Over the last few years, Kenya has made it more difficult for foreigners to obtain work permits and visas. From having to submit applications online and through the mail to limiting the number of hired foreign workers in favor of Kenyans, companies have to follow many of the country’s policies, some of which make it more difficult to start working with a foreign team.
Types of Work Visas in Kenya
Kenya organizes its work permits into different classes based on what activities a foreigner will undertake in the country. The categories include:
- Class A: For anyone entering the prospecting and mining industries.
- Class B: For individuals interested in agriculture or animal husbandry.
- Class C: For anyone who is a member of a prescribed profession who will practice it alone or in a partnership in Kenya.
- Class D: This permit is meant for people offered specific employment with an employer, the Kenyan government, any authority under the Kenyan government, the United Nations (U.N.), or another approved agency. Anyone applying for a class D Kenya work permit must have skills and qualifications not available in the country.
- Class F: For people who want to engage in specific manufacturing activities.
- Class G: For anyone who wants to enter a certain trade, business, consultancy role, or profession.
- Class I: For individuals undertaking religious or charitable activities.
- Class K: For ordinary residents at least 35 years old with an annual income of a certain amount from sources other than employment.
- Class M: This permit is for anyone granted refugee status in the country.
Keep in mind that all work permits are typically valid for two years with the option to renew for an extra two years. Your employees can renew their work permits an unlimited number of times, but they must do it at least three months before the permit expires.
Requirements to Obtain Kenya Work Visas
As the employer, you’re required to apply for work permits on behalf of employees. Each type of Kenya work permit has its own specific documentation, but they all require the following:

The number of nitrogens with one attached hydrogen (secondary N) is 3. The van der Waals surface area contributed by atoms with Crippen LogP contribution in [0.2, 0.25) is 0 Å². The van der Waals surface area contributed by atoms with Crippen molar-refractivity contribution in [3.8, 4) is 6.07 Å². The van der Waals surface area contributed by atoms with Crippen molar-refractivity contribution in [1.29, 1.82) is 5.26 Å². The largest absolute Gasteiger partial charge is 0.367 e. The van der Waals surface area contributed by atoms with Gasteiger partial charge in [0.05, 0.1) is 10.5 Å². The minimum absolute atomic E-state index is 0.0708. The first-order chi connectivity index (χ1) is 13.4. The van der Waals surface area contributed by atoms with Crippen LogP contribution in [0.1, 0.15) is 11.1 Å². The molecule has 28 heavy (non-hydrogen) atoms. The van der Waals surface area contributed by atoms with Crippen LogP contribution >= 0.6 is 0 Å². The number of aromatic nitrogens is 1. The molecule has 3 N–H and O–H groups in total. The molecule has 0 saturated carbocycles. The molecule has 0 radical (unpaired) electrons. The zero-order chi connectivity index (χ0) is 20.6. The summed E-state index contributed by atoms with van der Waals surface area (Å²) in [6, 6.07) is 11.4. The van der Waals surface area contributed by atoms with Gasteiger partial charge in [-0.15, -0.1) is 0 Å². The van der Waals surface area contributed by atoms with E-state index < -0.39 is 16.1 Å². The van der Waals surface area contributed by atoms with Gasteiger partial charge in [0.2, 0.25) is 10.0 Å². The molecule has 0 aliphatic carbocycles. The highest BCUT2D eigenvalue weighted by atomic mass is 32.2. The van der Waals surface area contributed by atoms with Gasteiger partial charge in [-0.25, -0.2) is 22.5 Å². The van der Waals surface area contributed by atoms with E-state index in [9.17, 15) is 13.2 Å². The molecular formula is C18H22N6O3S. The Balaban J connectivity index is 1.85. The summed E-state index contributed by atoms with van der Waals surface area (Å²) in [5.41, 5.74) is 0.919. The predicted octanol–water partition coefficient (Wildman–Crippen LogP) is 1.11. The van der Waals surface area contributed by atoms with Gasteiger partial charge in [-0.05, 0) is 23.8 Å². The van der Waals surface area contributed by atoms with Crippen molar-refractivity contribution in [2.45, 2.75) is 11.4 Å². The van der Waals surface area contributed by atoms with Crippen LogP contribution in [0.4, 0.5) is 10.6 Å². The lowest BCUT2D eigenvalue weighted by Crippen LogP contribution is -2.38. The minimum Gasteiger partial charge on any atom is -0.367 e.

- Filled out and signed application form
- Cover letter from you, the employer
- Copies of the foreigner’s passport
- Two color, passport-size photos
- Payment of the application fee
Kenya emphasizes hiring locals over foreign nationals, which is why a committee decides whether to approve or reject a work permit application based on the impact the employment will have on the country’s economy. They also look at how many jobs it will create for Kenyans and check details about the applicant’s country of origin, such as its economy, criminal statistics, and security threats.
Work permit applicants do not have to reach a minimum salary level, but every applicant must have a Kenyan understudy trained to take the position. Keep in mind, though, that the work permit categories your employees apply for can change without notice, which will also modify the requirements.
The first step to obtaining a work permit is applying at the Department of Immigration and submitting all the required documentation above. The department then presents the application to a committee for approval, which can take from two to six months. Your employees will receive a notification of either approval or rejection.
Any foreigner planning to stay in Kenya for more than three months must register as an alien and get an alien registration card from the Department of Immigration. The alien card functions similarly to a residence permit. Keep in mind that a residence permit itself can take two to four months for approval.
Other Important Considerations
Kenya’s Citizenship and Immigration Act makes it illegal for any foreigner to enter or work in the country without a valid work permit. If you have employees come and work without the proper documentation, they will get deported. You must wait for the application to be approved, as simply applying doesn’t entitle someone to work in Kenya.
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At this moment, G-P does not offer support processing work visas or permits in this particular location.
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